Featured image from:

Feeding the Speedy Brain: On Diet and ADHD

2017 was a year of plot twists, and one of my biggest would come in the last weeks of the year. Although I had known for some years that having epilepsy had certainly wired my brain a little differently, it did not explain everything that was going on in my everyday life like my inability to keep still for even a short period of time. After getting myself checked, I finally learned that I was one among several million adults worldwide coping with Attention Deficit Hyperactive Disorder, or more commonly known as ADHD.

Most persons living with ADHD have been diagnosed in childhood. In many cases, this arises from parents and teachers noting a child’s difficulties with schoolwork or other behaviors requiring much attention and focus. However, there are some persons (such as yours truly) who remain undiagnosed all the way into their adult years. This can be due to an adult’s increased insight and awareness about one’s behaviors and their consequences, or because seemingly ‘minor’ quirks and impairments in childhood become more apparent or a cause for concern in an adult’s environment. As of now, there has been no one cause or etiologic agent pinpointed for ADHD. Much still remains to be learned about this condition.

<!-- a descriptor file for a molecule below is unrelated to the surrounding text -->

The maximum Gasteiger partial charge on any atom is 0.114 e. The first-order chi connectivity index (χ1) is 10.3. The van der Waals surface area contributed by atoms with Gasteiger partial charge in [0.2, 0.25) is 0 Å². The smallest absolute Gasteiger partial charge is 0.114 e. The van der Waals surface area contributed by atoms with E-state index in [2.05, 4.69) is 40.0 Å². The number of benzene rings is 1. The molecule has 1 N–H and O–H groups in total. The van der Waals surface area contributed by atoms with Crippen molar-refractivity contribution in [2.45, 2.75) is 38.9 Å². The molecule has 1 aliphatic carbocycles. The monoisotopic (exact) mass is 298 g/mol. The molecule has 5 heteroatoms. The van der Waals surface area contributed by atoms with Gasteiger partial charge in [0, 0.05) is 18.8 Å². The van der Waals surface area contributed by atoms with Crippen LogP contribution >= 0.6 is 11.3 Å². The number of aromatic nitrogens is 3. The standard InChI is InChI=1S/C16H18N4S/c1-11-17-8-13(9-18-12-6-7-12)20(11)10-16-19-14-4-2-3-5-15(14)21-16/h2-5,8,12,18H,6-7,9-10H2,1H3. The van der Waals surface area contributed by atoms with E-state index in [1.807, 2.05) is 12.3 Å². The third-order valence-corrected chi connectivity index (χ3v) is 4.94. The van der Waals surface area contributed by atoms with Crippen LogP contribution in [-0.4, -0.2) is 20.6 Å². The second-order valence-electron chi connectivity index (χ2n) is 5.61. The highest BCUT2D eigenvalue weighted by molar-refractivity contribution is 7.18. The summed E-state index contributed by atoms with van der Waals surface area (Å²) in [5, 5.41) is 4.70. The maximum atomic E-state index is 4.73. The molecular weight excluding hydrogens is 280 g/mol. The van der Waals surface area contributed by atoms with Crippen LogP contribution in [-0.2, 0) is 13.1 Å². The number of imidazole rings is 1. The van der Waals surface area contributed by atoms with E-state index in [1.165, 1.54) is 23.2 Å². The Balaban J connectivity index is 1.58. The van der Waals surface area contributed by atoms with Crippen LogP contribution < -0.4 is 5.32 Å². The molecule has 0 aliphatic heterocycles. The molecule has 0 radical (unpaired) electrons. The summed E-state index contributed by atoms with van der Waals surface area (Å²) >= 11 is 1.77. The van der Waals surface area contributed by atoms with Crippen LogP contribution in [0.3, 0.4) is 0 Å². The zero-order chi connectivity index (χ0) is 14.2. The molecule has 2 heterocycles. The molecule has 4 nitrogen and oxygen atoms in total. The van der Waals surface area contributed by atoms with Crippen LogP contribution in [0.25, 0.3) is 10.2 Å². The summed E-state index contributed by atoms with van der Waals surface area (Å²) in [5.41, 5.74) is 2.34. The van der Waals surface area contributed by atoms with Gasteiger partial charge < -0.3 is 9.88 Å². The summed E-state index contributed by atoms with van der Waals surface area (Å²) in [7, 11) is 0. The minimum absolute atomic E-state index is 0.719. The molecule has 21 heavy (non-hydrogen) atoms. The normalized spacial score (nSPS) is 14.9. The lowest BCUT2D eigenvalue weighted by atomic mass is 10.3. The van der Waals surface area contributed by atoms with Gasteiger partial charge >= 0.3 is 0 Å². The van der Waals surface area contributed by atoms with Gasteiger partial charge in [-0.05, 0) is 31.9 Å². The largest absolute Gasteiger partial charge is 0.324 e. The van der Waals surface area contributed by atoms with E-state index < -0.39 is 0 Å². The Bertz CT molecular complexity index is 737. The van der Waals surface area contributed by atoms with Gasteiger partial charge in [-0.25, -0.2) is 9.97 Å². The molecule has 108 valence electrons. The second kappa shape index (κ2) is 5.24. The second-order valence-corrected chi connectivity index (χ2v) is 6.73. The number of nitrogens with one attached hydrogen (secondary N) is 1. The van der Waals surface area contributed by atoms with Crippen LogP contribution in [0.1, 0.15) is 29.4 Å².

There are several approaches to managing ADHD, ranging from the use of medications and behavioral therapy, as well as lifestyle interventions such as diet and exercise. Yet there is still this question: what can people who have ADHD eat, and what foods should they avoid?

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One food that may be beneficial for people coping with ADHD is omega-3. Yes, that same fatty acid that is ‘good for the heart’ may also be ‘good for the brain’. Omega-3 may be found in fatty fish, as well as in flaxseed, walnuts, and soybeans. For most people, it would not hurt to have a few servings of these foods each week, to help both the heart and the brain work better!